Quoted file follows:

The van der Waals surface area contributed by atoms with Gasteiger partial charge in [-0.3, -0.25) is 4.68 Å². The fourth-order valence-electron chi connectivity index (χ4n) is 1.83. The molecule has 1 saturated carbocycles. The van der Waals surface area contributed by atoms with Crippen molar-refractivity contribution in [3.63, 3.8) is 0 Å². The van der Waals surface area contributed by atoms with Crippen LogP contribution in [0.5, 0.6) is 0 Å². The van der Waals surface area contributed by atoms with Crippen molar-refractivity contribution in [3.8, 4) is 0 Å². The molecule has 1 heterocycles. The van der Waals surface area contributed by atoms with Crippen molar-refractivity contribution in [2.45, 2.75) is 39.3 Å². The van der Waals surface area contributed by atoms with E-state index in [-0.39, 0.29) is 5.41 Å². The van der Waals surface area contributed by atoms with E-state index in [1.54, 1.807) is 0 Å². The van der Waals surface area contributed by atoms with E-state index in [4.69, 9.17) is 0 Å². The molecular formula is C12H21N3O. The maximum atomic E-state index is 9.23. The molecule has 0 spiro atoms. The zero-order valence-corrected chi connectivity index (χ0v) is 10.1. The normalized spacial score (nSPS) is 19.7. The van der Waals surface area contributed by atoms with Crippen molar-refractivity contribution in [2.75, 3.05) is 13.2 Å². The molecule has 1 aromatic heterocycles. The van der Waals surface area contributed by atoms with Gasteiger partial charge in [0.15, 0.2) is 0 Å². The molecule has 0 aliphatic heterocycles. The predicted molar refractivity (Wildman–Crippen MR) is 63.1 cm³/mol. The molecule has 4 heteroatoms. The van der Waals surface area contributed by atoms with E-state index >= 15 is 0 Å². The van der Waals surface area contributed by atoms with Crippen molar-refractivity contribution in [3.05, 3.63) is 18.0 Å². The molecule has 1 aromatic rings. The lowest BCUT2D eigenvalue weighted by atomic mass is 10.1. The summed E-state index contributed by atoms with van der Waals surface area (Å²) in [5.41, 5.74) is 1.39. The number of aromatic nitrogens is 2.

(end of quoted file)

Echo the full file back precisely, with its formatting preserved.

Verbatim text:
The van der Waals surface area contributed by atoms with Gasteiger partial charge in [-0.3, -0.25) is 4.68 Å². The fourth-order valence-electron chi connectivity index (χ4n) is 1.83. The molecule has 1 saturated carbocycles. The van der Waals surface area contributed by atoms with Crippen molar-refractivity contribution in [3.63, 3.8) is 0 Å². The van der Waals surface area contributed by atoms with Crippen LogP contribution in [0.5, 0.6) is 0 Å². The van der Waals surface area contributed by atoms with Crippen molar-refractivity contribution in [3.8, 4) is 0 Å². The molecule has 1 heterocycles. The van der Waals surface area contributed by atoms with Crippen molar-refractivity contribution in [2.45, 2.75) is 39.3 Å². The van der Waals surface area contributed by atoms with E-state index in [-0.39, 0.29) is 5.41 Å². The van der Waals surface area contributed by atoms with E-state index in [1.54, 1.807) is 0 Å². The van der Waals surface area contributed by atoms with E-state index in [4.69, 9.17) is 0 Å². The molecular formula is C12H21N3O. The maximum atomic E-state index is 9.23. The molecule has 0 spiro atoms. The zero-order valence-corrected chi connectivity index (χ0v) is 10.1. The normalized spacial score (nSPS) is 19.7. The van der Waals surface area contributed by atoms with Crippen molar-refractivity contribution in [2.75, 3.05) is 13.2 Å². The molecule has 1 aromatic heterocycles. The van der Waals surface area contributed by atoms with Gasteiger partial charge in [0.15, 0.2) is 0 Å². The molecule has 0 aliphatic heterocycles. The predicted molar refractivity (Wildman–Crippen MR) is 63.1 cm³/mol. The molecule has 4 heteroatoms. The van der Waals surface area contributed by atoms with E-state index >= 15 is 0 Å². The van der Waals surface area contributed by atoms with Crippen molar-refractivity contribution in [3.05, 3.63) is 18.0 Å². The molecule has 1 aromatic rings. The lowest BCUT2D eigenvalue weighted by atomic mass is 10.1. The summed E-state index contributed by atoms with van der Waals surface area (Å²) in [5.41, 5.74) is 1.39. The number of aromatic nitrogens is 2.